Hundreds of thousands of Brazilians peacefully marched Sunday in over 50 cities around the country to demand President Dilma Rousseff's impeachment and to criticize government corruption.
Police estimated 15,000 people marched along the golden sands of Copacabana beach in Rio de Janeiro, where they waved Brazilian flags and many openly called for a military coup to dissolve the government.
"I don't want my country to turn into a Venezuela, we don't want an authoritarian government," said Marlon Aymes, 35, helping carry a 20-foot long banner that read in English: "Army, Navy and Air Force. Please Save Us Once Again of Communism."
"We want the military to dissolve Congress and call new elections, because the level of corruption is too widespread to do anything else," Aymes added.
The biggest protests were in Sao Paulo, an opposition stronghold where hundreds of thousands gathered on a main avenue, as well as in the capital city Brasilia and Rio. Dozens of cities saw demonstrations gathering together a few thousand people each. According to the website of the Globo TV network, Brazil's largest, the total number in the streets across Brazil was over 300,000 people, based on local police estimates.
Much protester ire was focused on a kickback scheme at state-run oil company Petrobras, which prosecutors call the biggest corruption scheme ever uncovered in Brazil. At least $800 million was paid in bribes and other funds by the nation's biggest construction and engineering firms in exchange for inflated Petrobras contracts.
Top executives are already in jail and the attorney general is investigating dozens of top congressmen, along with current and former members of the executive branch, for alleged connections to the scheme that apparently began in 1997 before Rousseff's party took power in 2003. Rousseff, a former chairwoman of Petrobras' board, has not been implicated and so far is not being investigated, though top officials from her administration, including two former chiefs of staff, are caught up in the inquiry.
The marches add pressure on Rousseff, whose poll ratings have never been lower and who is facing duel economic and political crises. But the protests are significantly different than anti-government demonstrations in 2013. Those earlier protests cut across political, social and economic lines, and were a widespread expression of frustration with poor public services like health care and transportation, as well as a cry against government corruption.
Sunday's protests, largely organized by ad-hoc right-leaning groups over social media, appeared far more politically focused, and demonstrators came from social classes that voted against Rousseff in her narrow re-election in October.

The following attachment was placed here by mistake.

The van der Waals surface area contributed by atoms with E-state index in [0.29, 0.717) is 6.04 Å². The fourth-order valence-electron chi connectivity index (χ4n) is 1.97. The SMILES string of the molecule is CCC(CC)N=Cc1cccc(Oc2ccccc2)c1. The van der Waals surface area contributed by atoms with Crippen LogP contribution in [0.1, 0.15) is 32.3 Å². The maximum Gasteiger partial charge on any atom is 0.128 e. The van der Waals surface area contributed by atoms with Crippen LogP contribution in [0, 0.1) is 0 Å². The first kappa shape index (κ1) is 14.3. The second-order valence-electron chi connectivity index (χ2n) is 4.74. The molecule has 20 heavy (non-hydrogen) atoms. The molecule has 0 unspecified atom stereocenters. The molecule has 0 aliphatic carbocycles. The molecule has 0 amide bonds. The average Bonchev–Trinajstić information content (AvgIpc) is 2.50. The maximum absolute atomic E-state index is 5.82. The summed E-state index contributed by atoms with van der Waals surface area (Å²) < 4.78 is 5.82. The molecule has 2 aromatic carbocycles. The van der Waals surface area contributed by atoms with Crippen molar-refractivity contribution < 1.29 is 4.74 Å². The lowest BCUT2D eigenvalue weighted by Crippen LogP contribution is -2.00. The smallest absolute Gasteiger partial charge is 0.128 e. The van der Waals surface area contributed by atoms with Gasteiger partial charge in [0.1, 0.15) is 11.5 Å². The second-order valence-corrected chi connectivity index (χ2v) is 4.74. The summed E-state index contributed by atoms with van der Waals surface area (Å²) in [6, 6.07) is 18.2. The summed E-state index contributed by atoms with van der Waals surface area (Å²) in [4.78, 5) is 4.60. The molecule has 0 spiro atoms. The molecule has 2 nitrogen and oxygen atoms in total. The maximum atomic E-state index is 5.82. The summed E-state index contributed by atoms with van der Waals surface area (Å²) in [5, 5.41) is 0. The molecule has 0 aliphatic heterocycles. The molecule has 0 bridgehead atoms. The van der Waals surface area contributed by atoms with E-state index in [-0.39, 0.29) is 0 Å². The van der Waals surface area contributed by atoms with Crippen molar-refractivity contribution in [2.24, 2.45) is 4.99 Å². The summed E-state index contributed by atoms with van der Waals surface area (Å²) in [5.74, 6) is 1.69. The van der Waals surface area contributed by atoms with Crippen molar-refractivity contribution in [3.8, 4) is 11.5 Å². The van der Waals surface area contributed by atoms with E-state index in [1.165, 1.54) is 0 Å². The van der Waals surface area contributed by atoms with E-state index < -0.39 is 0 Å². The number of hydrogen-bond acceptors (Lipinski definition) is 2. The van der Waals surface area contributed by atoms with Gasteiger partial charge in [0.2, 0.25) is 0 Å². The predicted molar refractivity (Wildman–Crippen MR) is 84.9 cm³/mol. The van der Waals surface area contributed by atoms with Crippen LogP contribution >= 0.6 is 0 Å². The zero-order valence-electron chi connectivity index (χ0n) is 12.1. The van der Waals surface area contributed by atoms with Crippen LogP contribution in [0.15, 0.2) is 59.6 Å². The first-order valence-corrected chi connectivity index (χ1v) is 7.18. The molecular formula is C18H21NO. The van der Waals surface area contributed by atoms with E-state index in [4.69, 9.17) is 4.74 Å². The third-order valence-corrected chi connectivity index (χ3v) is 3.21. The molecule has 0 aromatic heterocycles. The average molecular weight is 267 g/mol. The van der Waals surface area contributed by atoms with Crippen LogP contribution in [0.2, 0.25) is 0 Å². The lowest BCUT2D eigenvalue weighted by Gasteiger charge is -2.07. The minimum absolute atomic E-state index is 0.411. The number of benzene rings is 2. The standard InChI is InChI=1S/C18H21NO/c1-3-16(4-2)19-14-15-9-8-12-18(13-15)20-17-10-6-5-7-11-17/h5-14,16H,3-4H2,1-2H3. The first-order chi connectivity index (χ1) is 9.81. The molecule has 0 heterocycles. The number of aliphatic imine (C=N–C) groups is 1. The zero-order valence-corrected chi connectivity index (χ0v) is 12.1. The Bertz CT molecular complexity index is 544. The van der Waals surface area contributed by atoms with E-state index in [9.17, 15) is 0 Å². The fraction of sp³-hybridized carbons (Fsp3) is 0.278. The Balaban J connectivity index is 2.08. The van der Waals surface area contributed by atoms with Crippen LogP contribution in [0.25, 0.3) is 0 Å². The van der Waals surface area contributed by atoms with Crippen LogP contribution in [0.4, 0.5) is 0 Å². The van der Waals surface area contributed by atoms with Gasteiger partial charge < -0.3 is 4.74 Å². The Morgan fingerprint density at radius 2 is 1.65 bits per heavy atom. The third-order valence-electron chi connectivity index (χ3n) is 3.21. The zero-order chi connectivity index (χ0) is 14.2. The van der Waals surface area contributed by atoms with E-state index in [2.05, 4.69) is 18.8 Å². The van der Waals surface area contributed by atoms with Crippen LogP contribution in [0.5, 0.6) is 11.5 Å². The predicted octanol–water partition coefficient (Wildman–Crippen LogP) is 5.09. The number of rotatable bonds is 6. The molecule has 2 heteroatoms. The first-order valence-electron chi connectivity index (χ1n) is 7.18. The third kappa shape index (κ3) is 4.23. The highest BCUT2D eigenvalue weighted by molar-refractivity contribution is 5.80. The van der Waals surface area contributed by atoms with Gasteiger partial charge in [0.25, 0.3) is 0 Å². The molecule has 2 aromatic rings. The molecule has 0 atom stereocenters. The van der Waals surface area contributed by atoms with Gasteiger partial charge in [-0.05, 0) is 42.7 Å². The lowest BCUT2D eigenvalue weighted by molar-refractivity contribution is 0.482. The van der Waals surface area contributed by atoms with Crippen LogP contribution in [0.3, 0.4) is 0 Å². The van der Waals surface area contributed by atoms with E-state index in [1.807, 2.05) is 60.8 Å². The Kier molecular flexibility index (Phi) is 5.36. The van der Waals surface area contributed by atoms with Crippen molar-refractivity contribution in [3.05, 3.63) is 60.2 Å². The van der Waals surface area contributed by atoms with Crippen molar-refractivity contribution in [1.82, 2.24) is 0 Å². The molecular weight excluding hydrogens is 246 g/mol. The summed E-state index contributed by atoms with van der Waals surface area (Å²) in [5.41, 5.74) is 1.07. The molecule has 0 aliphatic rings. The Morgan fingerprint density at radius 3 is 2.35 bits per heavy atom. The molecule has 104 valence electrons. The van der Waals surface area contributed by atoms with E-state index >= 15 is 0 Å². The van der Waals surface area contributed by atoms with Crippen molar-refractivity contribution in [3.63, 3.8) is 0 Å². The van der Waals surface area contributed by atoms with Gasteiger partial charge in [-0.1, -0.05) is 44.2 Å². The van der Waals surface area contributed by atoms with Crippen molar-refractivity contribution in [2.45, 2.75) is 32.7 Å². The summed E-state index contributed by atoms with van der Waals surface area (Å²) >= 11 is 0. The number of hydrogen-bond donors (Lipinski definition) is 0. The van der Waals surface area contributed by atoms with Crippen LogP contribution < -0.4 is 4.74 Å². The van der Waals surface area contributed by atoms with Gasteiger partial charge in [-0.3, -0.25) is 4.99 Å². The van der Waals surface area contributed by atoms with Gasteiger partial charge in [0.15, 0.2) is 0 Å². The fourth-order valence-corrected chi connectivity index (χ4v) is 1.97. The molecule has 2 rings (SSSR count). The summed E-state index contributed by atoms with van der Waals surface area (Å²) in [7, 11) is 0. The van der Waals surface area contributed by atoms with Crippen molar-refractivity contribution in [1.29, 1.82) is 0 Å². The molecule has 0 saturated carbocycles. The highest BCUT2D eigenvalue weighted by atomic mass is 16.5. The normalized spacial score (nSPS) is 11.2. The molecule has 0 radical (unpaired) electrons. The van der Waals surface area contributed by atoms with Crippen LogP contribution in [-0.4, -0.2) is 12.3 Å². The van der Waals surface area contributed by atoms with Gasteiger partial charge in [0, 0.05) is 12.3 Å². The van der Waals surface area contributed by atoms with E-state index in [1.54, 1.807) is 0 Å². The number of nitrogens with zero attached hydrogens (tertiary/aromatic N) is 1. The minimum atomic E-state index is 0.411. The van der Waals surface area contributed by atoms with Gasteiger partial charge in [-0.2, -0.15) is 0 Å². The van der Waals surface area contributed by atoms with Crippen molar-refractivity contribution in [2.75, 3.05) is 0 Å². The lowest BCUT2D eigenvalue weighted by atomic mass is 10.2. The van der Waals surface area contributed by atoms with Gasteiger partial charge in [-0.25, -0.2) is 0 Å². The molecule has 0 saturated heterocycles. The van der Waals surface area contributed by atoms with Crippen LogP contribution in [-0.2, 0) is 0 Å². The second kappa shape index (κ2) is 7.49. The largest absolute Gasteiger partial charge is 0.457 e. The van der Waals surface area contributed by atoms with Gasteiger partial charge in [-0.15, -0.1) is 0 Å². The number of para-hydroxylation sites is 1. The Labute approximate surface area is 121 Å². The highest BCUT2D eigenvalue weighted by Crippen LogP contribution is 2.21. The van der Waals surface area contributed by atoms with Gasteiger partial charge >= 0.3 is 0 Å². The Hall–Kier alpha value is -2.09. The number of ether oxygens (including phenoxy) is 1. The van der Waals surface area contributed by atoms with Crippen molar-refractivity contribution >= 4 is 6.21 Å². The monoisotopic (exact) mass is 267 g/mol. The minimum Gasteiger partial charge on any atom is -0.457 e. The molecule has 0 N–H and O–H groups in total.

Despite their partisan nature, the mass marches are another thorn in Rousseff's side. They also add impetus to opposition efforts to thwart measures she backs in Congress, where even those in the ruling Workers' Party coalition are creating hurdles as she tries to push through austerity measures.
Brazilian growth has been weak since Rousseff took office in 2011. The country likely entered a recession in 2014 and most economists surveyed by the Central Bank forecast negative growth for this year. Inflation is rising and the local currency has plummeted against the dollar in recent weeks, making life more expensive in a nation with a surprisingly high cost of living and one of the world's heaviest tax burdens.
Still, Brazil's top opposition political figures, including a former president and the top candidates who ran against Rousseff in last year's election, say impeachment is undesirable, because the president isn't accused of any connection to the Petrobras scandal, and because it could affect Brazil's stability.
Pedro Arruda, a political scientist at the Pontifical Catholic University in Sao Paulo, said demonstrators have the right to demand Rousseff's ouster, "but the impeachment they ... demand has no legal foot to stand on."
"The accumulated feelings of frustration, disappointment and discontent will fuel the demonstrations, but cannot be used to justify calls for her impeachment," Arruda said.
At Copacabana beach, protester Sheila Alcantara said she was angry she had to recently close a restaurant she owned because of rapidly rising prices for electricity and food.
"Never in my life have I heard of so much corruption, of so much money lost," she said. "A military intervention is the only way to clean the government, the executive branch cabinet, the Congress. They're all bribed off."
The Associated Press